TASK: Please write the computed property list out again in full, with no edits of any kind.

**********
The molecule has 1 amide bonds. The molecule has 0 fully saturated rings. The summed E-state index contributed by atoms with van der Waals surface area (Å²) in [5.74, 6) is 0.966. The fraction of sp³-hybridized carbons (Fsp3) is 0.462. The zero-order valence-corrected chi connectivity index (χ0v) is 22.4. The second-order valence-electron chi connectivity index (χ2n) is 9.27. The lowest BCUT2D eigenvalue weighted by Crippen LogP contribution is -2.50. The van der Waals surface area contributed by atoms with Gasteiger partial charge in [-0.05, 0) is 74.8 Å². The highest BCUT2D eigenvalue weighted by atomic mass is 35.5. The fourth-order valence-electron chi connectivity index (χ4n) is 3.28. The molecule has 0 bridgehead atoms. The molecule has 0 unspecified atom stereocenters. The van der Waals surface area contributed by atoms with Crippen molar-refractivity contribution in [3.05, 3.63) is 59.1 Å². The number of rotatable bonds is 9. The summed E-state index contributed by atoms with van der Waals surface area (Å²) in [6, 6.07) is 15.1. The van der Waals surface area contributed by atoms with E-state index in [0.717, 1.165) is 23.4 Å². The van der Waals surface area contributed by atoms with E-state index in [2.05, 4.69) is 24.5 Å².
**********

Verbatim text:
The molecule has 1 amide bonds. The molecule has 0 fully saturated rings. The summed E-state index contributed by atoms with van der Waals surface area (Å²) in [5.74, 6) is 0.966. The fraction of sp³-hybridized carbons (Fsp3) is 0.462. The zero-order valence-corrected chi connectivity index (χ0v) is 22.4. The second-order valence-electron chi connectivity index (χ2n) is 9.27. The lowest BCUT2D eigenvalue weighted by Crippen LogP contribution is -2.50. The van der Waals surface area contributed by atoms with Gasteiger partial charge in [-0.05, 0) is 74.8 Å². The highest BCUT2D eigenvalue weighted by atomic mass is 35.5. The fourth-order valence-electron chi connectivity index (χ4n) is 3.28. The molecule has 0 bridgehead atoms. The molecule has 0 unspecified atom stereocenters. The van der Waals surface area contributed by atoms with Crippen molar-refractivity contribution in [3.05, 3.63) is 59.1 Å². The number of rotatable bonds is 9. The summed E-state index contributed by atoms with van der Waals surface area (Å²) in [6, 6.07) is 15.1. The van der Waals surface area contributed by atoms with E-state index in [0.717, 1.165) is 23.4 Å². The van der Waals surface area contributed by atoms with E-state index in [2.05, 4.69) is 24.5 Å².